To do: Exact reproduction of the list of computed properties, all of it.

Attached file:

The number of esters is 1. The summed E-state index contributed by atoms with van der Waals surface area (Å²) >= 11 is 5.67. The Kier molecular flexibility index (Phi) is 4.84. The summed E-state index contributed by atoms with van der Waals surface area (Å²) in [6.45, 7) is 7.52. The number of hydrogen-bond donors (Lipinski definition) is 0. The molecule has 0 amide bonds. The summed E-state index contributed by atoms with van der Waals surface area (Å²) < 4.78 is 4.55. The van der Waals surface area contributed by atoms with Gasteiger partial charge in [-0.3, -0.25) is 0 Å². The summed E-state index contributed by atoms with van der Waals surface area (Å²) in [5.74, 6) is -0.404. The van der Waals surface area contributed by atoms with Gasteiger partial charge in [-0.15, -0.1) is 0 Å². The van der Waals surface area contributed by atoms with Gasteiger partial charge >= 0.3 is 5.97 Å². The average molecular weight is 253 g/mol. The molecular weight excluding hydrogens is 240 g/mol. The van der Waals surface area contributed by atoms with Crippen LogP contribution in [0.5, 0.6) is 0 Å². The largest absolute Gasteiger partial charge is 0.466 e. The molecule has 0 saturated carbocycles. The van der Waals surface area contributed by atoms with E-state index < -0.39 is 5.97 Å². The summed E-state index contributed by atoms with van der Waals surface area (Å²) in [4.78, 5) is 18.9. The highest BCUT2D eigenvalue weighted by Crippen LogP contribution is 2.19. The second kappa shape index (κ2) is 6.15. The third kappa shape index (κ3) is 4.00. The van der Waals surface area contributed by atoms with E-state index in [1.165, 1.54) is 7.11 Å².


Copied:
The number of esters is 1. The summed E-state index contributed by atoms with van der Waals surface area (Å²) >= 11 is 5.67. The Kier molecular flexibility index (Phi) is 4.84. The summed E-state index contributed by atoms with van der Waals surface area (Å²) in [6.45, 7) is 7.52. The number of hydrogen-bond donors (Lipinski definition) is 0. The molecule has 0 amide bonds. The summed E-state index contributed by atoms with van der Waals surface area (Å²) < 4.78 is 4.55. The van der Waals surface area contributed by atoms with Gasteiger partial charge in [-0.3, -0.25) is 0 Å². The summed E-state index contributed by atoms with van der Waals surface area (Å²) in [5.74, 6) is -0.404. The van der Waals surface area contributed by atoms with Gasteiger partial charge in [-0.15, -0.1) is 0 Å². The van der Waals surface area contributed by atoms with Gasteiger partial charge >= 0.3 is 5.97 Å². The average molecular weight is 253 g/mol. The molecular weight excluding hydrogens is 240 g/mol. The van der Waals surface area contributed by atoms with Crippen LogP contribution in [0.5, 0.6) is 0 Å². The largest absolute Gasteiger partial charge is 0.466 e. The molecule has 0 saturated carbocycles. The van der Waals surface area contributed by atoms with E-state index < -0.39 is 5.97 Å². The summed E-state index contributed by atoms with van der Waals surface area (Å²) in [4.78, 5) is 18.9. The highest BCUT2D eigenvalue weighted by Crippen LogP contribution is 2.19. The second kappa shape index (κ2) is 6.15. The third kappa shape index (κ3) is 4.00. The van der Waals surface area contributed by atoms with E-state index in [1.165, 1.54) is 7.11 Å².